I stand in line for a helicopter at Cote D'Azur Airport, Nice, when there is a fuss behind me. A man dressed in needles feverishly picks up some purple paper from the floor like a chicken puking a grain. It turns out that a tutu of 500-ruble banknotes tightly tied with a rubber band in his hand suddenly burst and flew around.
Every September the superyacht exhibition gathers 125 of these extraordinary vessels in the port of Hercule. Another 250 are standing in the marina bay adjacent to the marina. It's a spectacular sight. Tourists can buy an entrance ticket for 160 euros to gaze at them, but in fact they are a walking advertisement for shipyards and brokers. The former showcase their latest products to millionaires who may want to build their own toy; the latter seek to increase sales and charter deals.
To ensure that all the needs of the superyacht community are met, a number of stands offer supercars, jet skis and seabobras with integrated selfi cameras.
I got permission to see some yachts. The first of them is the 136-foot Flying Dagger, sold for €11.3 million through the Aquamarine Yacht Group. In her spare time, the ambassadors of the Russian Gulag Museum of History and the benefactor of 140 elderly people in Moscow, Russian broker Irina Ilyina shows me the «aggressive and sexy forms of the yacht's» white-white interiors - imagine the lobby of a hotel in Miami - and her pearlescent countertops.
She explains that the most senior privacy-conscious clients actually come either right before the start of the boat show or right after when all the yachts are in place but the crowds are not yet there or they have already sailed.
More excursions follow. Interior designer 163-foot I Nova tells me that her huge dining table is made of 30,000 New Zealand Cowry.
On board the 254-foot icebreaker Legend, the owner talks about recent cruises in Antarctica, Alaska and Greenland (where the onboard helicopter is used for Heli-Ski) and Papua New Guinea (where you can explore the wreck sites on the ship's submarine). The cost of the charter week starts from €460,000.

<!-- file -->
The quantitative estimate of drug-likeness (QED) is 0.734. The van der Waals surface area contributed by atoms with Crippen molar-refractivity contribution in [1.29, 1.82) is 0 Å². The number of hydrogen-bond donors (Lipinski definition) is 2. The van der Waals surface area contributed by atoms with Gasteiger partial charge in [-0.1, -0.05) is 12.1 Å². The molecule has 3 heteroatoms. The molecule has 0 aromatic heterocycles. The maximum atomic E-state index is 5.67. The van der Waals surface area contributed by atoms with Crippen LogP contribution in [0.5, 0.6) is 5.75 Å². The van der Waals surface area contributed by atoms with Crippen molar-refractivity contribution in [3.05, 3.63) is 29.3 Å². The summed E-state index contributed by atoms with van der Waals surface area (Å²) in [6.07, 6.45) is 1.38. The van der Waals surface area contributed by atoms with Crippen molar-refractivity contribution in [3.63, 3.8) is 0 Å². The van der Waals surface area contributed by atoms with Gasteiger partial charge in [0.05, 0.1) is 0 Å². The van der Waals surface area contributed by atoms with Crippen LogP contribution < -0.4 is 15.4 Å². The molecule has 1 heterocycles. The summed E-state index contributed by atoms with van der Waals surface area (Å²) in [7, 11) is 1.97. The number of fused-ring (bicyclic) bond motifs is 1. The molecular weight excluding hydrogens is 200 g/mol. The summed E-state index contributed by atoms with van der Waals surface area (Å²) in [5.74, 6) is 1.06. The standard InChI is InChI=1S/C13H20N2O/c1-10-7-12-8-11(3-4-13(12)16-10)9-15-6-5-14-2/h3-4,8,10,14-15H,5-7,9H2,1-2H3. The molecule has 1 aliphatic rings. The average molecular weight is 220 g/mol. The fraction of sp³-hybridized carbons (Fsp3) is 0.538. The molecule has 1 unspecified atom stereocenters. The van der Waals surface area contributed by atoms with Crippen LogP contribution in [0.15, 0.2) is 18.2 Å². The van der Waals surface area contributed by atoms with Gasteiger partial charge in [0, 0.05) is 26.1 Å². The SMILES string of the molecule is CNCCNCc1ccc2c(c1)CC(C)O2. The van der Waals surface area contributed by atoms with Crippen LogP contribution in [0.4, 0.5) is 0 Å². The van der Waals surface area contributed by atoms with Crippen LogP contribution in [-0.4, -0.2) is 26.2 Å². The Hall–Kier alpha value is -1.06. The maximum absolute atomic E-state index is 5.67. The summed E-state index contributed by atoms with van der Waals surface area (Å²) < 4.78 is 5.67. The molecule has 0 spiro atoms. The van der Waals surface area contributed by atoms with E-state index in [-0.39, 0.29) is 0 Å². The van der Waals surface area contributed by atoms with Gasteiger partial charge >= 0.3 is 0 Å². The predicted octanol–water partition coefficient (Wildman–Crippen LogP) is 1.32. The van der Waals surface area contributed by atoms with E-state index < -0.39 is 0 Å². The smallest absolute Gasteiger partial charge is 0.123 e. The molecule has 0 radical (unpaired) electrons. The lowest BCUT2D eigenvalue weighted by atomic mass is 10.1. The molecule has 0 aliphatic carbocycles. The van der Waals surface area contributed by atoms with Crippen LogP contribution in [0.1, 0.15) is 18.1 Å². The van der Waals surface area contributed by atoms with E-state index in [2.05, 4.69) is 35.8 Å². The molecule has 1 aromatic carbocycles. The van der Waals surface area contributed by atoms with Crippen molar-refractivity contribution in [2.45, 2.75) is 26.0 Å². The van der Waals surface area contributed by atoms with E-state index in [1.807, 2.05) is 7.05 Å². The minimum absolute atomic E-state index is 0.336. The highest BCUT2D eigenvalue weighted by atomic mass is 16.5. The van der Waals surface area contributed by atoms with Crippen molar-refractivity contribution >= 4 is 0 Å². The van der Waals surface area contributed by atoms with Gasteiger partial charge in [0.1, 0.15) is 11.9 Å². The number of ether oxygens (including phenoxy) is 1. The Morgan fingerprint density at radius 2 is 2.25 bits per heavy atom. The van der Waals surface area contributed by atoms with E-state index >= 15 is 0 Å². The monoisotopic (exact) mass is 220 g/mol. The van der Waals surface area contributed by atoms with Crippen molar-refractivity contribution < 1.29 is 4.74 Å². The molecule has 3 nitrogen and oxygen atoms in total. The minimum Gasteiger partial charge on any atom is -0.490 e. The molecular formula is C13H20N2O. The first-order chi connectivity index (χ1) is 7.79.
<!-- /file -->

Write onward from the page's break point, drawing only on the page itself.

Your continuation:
On board the 361-foot Jubilee, the largest yacht in the history of MYS, equipped with a large hammam and two aquariums, one of which is built into a pool - the thick blue carpet seems strangely fragile under my feet. «It's made entirely of silk»," they tell me.
But what impresses me the most is Endeavour II. Built in Italy by Rossinavi Shipyard and inspired by the owner's love of Asian culture, it elegantly uses tatami flooring instead of simple but stylish custom-made furniture and is decorated with slender oak columns reminiscent of bamboo stalks.
This is a reminder that every detail on these yachts is created to the exact specifications of the owners - and that these boats give the most powerful people on the planet the privacy and freedom to do almost anything they want.
Earlier, at a party aboard Le Pharaon made in the spirit of Ancient Egypt, I squeezed past British top model David Gandhi to take a look at the hieroglyphs engraved on her walls and the fake - hopefully - sarcophagus that reminded me that life would be a sad thing if we all liked the same thing.
Obviously, its owners hadn't thought about the resale value (although it has been put on the market for €14 million via Edmiston if you're interested). Everyone I have met has confirmed to me that these boats are designed for pleasure, not as an investment.